Let π be the trivial bundle (R2 × R, pr1, R2) with global coordinates (x1, x2, u1). Then the map F : J1(π) → R defined by

gives rise to the differential equation

which can be written

The particular

has first prolongation given by

and is a solution of this differential equation, because

and so for everypR2.

Jet prolongation

A local diffeomorphism ψ : Jr(π) → Jr(π) defines a contact transformation of order r if it preserves the contact ideal, meaning that if θ is any contact form on Jr(π), then ψ*θ is also a contact form.

The flow generated by a vector field Vr on the jet space Jr(π) forms a one-parameter group of contact transformations if and only if the Lie derivative of any contact form θ preserves the contact ideal.

Let us begin with the first order case. Consider a general vector field V1 on J1(π), given by

We now apply to the basic contact forms and expand the exterior derivative of the functions in terms of their coordinates to obtain:

Therefore, V1 determines a contact transformation if and only if the coefficients of dxi and in the formula vanish. The latter requirements imply the contact conditions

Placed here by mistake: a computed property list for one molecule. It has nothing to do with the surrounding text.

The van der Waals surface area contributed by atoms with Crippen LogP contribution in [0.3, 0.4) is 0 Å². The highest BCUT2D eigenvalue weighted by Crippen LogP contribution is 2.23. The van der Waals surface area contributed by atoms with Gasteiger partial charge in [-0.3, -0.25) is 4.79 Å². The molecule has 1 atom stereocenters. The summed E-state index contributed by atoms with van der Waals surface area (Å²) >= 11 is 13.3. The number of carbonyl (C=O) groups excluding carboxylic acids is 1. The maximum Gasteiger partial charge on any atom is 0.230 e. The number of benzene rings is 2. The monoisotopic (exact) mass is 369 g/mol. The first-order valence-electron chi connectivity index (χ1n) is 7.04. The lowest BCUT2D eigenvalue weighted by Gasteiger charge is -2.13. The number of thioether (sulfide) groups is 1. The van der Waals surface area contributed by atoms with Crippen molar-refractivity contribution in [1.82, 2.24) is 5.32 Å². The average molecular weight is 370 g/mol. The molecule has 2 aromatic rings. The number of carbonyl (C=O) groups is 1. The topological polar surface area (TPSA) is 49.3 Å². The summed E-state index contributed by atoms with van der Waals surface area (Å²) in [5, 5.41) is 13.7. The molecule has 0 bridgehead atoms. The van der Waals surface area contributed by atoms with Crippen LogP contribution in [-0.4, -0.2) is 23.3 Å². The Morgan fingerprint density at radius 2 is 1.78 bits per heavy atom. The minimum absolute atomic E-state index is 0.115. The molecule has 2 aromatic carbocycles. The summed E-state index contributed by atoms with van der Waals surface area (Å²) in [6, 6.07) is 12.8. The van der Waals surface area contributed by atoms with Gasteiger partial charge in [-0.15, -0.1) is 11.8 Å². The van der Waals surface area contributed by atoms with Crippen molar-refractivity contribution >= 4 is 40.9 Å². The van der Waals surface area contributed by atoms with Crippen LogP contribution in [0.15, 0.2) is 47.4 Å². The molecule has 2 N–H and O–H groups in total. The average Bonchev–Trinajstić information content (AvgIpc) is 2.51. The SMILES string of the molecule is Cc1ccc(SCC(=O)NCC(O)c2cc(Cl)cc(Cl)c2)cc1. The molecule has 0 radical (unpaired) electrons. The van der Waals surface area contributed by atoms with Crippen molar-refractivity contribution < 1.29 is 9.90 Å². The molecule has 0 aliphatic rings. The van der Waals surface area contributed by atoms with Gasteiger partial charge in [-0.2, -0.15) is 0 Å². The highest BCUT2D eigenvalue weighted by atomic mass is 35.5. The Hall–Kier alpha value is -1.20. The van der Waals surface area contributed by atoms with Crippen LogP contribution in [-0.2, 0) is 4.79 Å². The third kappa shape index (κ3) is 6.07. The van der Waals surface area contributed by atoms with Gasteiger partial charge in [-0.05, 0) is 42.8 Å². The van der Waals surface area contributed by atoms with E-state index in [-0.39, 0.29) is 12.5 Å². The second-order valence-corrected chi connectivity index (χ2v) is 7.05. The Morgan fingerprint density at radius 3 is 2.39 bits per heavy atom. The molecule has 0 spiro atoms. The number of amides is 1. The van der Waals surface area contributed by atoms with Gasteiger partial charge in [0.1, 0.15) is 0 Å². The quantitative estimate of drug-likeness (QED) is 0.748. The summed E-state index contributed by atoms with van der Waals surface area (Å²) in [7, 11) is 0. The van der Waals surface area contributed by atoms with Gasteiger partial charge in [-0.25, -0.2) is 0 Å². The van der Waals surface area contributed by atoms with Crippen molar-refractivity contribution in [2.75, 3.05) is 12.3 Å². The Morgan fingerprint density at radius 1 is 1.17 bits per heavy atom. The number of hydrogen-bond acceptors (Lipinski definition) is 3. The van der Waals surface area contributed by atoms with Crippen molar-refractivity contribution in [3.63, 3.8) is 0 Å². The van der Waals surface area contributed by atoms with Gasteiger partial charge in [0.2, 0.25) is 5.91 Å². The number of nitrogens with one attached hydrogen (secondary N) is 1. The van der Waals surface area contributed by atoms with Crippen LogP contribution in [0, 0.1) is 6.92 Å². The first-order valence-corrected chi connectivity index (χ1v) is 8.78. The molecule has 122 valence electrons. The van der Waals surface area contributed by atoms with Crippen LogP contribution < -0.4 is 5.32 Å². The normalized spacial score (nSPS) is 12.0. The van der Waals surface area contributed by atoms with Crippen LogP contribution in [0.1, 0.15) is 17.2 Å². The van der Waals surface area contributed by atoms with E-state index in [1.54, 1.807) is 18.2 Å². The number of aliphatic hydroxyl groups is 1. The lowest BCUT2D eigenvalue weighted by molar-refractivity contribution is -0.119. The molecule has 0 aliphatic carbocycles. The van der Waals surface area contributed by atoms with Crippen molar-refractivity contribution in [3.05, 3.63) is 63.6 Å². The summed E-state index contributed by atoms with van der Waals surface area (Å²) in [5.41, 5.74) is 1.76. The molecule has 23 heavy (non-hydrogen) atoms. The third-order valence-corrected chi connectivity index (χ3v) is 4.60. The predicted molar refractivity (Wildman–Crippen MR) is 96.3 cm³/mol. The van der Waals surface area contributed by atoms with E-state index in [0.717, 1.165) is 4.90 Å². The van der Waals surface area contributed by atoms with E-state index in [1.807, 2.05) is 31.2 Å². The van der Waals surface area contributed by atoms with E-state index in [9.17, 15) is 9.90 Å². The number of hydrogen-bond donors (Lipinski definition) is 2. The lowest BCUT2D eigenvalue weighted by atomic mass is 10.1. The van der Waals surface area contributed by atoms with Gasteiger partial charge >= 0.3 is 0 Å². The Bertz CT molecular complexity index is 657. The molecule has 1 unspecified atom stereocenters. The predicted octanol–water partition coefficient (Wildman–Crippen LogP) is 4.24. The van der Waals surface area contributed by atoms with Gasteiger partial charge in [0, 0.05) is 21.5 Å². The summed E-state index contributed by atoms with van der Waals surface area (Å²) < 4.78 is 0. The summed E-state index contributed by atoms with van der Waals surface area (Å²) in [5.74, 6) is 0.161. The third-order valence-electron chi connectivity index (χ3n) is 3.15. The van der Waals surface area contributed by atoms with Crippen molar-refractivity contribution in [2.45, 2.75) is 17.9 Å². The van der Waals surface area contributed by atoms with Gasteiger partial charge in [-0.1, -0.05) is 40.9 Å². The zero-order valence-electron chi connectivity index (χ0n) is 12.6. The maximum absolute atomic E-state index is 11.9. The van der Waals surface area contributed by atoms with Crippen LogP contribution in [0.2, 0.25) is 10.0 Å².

The former requirements provide explicit formulae for the coefficients of the first derivative terms in V1:


denotes the zeroth order truncation of the total derivative Di.

Thus, the contact conditions uniquely prescribe the prolongation of any point or contact vector field. That is, if satisfies these equations, Vr is called the r-th prolongation of V to a vector field on Jr(π).

These results are best understood when applied to a particular example. Hence, let us examine the following.


Consider the case (E, π, M), where ER2 and MR. Then, (J1(π), π, E) defines the first jet bundle, and may be coordinated by (x, u, u1), where

for all pM and σ in Γp(π). A contact form on J1(π) has the form

Consider a vector V on E, having the form

Then, the first prolongation of this vector field to J1(π) is

If we now take the Lie derivative of the contact form with respect to this prolonged vector field, we obtain